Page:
Yoga inversions are some of the most fun and rewarding parts of a yoga practice. They look very impressive, but if you go step by step, you can certainly master them all.
There are dozens of flashy variations for each inverted pose, but they all build on a solid base: balance and correct alignment.
Practicing these poses will yield amazing health benefits. All yoga inversions will:
- Improve circulation
- Improve digestion
- Decrease fluid build-up in the legs and feet
- Lengthen the spine
- Strengthen the entire body, especially the core and shoulders
You might also find that when you go upside-down, you get a new perspective on life.
Balance in these yoga inversions is so challenging that you have to concentrate intensely to succeed.
There’s no space in your mind for worries.
With this focus, you’ll naturally find a new kind of courage, confidence and active relaxation.
1. Sarvangasana Yoga Pose
A shoulder stand is one of the easiest yoga inversions accessible to almost anyone who practices yoga regularly.
Start by lying on your back, knees bent. Kick your feet over your head and slowly straighten your legs until you’re balancing on your shoulders.
Support your back with your hands, keeping your elbows in and pressed to the floor.
While you hold shoulder stand, never turn your head from side to side.
Look softly up towards your feet or – better yet – close your eyes.
Sarvangasana is great for blood flow, digestion and the immune system. It’s surprisingly relaxing. You might find yourself meditating in it.
It reduces stress while strengthening your back and abdominal muscles at the same time.
2. Sirsasana Yoga Pose
The headstand is often called the “king of asanas.”
It’s one of the most important classical yoga inversions, beloved for its activation of the crown chakra.
It has a lot of physical benefits too. Like all inverted yoga poses, it reverses the pull of gravity, doing wonders for circulation and the spine. It improves blood flow to the brain, scalp and eyes.
Because Sirsasana is easier to maintain than other inversions, it allows you to maximize the effects of going upside-down.
When held for long enough, it’s one of the best yoga poses for lifting a dark mood!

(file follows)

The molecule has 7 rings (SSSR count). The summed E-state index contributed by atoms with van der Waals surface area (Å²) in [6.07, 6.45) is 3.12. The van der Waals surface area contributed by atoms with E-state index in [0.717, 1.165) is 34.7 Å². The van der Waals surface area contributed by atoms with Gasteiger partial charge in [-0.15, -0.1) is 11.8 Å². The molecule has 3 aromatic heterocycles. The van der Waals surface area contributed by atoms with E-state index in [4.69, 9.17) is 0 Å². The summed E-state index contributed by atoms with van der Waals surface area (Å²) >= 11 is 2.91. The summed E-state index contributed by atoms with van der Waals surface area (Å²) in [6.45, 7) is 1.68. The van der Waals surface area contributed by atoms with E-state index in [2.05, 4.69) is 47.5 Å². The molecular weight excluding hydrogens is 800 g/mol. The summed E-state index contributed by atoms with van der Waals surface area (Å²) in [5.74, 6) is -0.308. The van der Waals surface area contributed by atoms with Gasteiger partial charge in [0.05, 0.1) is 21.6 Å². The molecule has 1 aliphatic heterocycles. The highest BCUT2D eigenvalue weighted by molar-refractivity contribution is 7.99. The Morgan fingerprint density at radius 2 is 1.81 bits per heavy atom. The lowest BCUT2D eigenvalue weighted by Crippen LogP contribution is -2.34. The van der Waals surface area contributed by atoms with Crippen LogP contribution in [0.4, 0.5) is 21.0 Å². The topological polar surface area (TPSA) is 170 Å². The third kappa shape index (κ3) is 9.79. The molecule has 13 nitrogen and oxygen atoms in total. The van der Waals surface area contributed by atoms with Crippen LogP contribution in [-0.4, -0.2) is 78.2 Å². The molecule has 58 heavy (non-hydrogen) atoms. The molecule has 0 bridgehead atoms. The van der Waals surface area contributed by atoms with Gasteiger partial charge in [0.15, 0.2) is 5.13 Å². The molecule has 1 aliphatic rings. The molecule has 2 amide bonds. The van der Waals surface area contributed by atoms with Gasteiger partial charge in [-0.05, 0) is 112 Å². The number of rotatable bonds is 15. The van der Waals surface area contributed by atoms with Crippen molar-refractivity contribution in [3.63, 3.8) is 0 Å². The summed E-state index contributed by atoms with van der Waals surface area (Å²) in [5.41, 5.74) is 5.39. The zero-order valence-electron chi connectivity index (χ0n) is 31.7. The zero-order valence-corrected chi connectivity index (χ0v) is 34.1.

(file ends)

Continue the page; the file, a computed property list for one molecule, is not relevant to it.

The headstand is easier than it looks, but start off slow with ardha sirsasana, or half-headstand.
For this pose, kneel and clasp your hands together, holding in your bottom pinkie finger. Place your forearms on the floor in a triangle shape, shoulder-width apart.
Put your head on the floor so it rests in your hands.
The top of your forehead, right above the hairline, should bear your weight. (NOT the crown of your head!)
Now straighten your legs. You’ll be in a triangle shape, half your weight on your head and half on your toes.
When you feel strong here, practice pulling your knees into your chest one at a time.
Eventually, using your abdominals, you will be able to pull both knees in at the same time.Tip your hips
Tip your hips ever so slightly back to maintain the balance over your base.
From here, slowly straighten your legs.
In the full headstand, feel like your forearms are pressing into the ground and your shoulder blades wrap around your back. Be strong in your core to keep your back from arching.
When you’re done, come down slowly, the same way you went up. Rest in child’s pose for at least 60 seconds afterward.
3. Pincha Mayurasana Yoga Pose
The forearm stand is a fun and challenging pose for building balance, core muscles and shoulder strength.
It’s also an essential preparation for the scorpion pose.
Prepare for the forearm stand with a forearm plank and dolphin pose.
The dolphin pose (ardha pincha mayurasana) is just like half-headstand but with the forearms straight, palms flat and head above the ground.
From the dolphin pose, stretch one leg up at a time until you can bring both up at once.
In the forearm stand, your main enemy is “banana back:” your shoulders collapse and your legs swing too far over your base, hinging your back.
To avoid this, broaden through your shoulder blades, drawing in your inner ribs and stretching up with your tailbone. You want to feel a straight, strong line from the crown of your head up through the base of your big toe.
It helps to learn with props.
Try looping a yoga strap and placing it around your upper arms. This gives you something to brace against and keeps your arms from bulging out. As in the headstand, they should be no wider than your shoulders.
4. Handstand Yoga Inversions
While not a traditional asana, handstands can help your practice a lot.
Handstands strengthen and tone the whole body. They demand a lot of balance, concentration and courage: all very important for any yogi!
Start with a half-handstand against the wall.
Come into it from a downward dog with your heels against a wall. Keeping your hands in place, walk your feet up the wall until your legs are parallel to the ground. Your hips are over your shoulders and your spine is in its natural curves.
This is the upper-body alignment you want for your handstand.
From either a half-handstand or downward dog, practice raising one leg at a time.
For the full pose, I recommend starting from a downward dog with your hands close to a wall.
Once you’re up, press actively into the floor with your hands while stretching up through the balls of your feet.
It’s more important here than ever to broaden through your back and shoulder blades.
Whether or not you ever take your handstand away from the wall, this yoga inversion will have the same great effects on your body and mind.
Which Yoga Inversion Do You Like the Most?
We hope this list of yoga inversions has helped you improve your own yoga poses!
Let us know in the comment section below which yoga inversion you find to be the best for your body!